It’s getting hot in here

Editorial Board

New research suggests that we are the California drought’s biggest culprit. We can’t deny climate change anymore. When it is 90 degrees in October, in a region most known for its temperate climate, the climate has obviously changed. Some of this change is natural, as the earth goes through cycles just like all living things.  But the accelerated rate of this change should alarm you.

According to climate reports, 2014 has been the hottest year in recorded history.

Early this year while California was experiencing a pretty warm spring, a “polar vortex” was sweeping across the country from the Midwest to the East coast. This extreme weather is just one example of how the climate is changing.

If that doesn’t scare you, this might – scientists from Stanford University released a study on September 30, 2014, in the Bulletin of the American Meteorological Society, saying the reason why storms tend to move away from California, is because the green house gases that are emitted create a wall that pushes them away from us.

It is surprising that one of the most eco-friendly states would have such a problem. While regionally the Bay Area works hard to create a sustainable environment, the whole state has yet to get on board.

In July the California State Water Resource Control Board released a map of the water usage in the different regions of the state.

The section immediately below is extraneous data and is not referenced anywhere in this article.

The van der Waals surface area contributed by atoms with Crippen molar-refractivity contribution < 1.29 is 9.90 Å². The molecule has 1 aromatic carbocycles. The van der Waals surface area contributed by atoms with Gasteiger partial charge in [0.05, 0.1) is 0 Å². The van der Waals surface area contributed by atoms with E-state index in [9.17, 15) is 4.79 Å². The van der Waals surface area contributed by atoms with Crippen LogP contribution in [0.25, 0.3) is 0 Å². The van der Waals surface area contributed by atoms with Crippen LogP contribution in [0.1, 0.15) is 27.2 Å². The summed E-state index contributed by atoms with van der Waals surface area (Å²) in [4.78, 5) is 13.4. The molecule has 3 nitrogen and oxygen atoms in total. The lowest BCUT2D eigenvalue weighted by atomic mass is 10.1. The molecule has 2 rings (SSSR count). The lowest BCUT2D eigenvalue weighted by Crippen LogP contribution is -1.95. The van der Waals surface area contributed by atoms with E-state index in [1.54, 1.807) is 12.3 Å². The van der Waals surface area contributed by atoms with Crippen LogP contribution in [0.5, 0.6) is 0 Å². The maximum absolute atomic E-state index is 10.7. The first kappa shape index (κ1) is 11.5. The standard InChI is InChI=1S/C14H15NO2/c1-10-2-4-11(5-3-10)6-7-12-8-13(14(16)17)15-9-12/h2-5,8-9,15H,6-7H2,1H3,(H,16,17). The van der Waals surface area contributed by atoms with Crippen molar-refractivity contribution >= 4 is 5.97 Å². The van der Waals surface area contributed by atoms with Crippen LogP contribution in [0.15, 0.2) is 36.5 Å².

While the North Coast, San Francisco Bay, and Sacramento River regions all reduced usage by rates ranging from five to 13 percent, the South Coast Region (Los Angeles, Riverside, San Diego etc.) raised its water usage by eight percent.  And North Lahontan((Tahoe, Truckee, Lancaster etc.) had its own increase of five percent.

So although most regions are taking the drought seriously, increased consumption by others has raised the entire state’s water usage by one percent.

While there are still people who deny that there is global warming, you can’t deny that our climate has severely changed for the worse.

What you can do is simple; make better choices.

Reduce your water usage; take shorter showers, don’t water your lawn or drain your pool.

Reduce your carbon emissions when possible; carpool, ride your bike, take public transportation.

College students have the power to drive changes in the way our policy makers view climate and eventually set a course of action for limiting our impact on the environment.

So take the initiative and care about your world.  Because we only get one.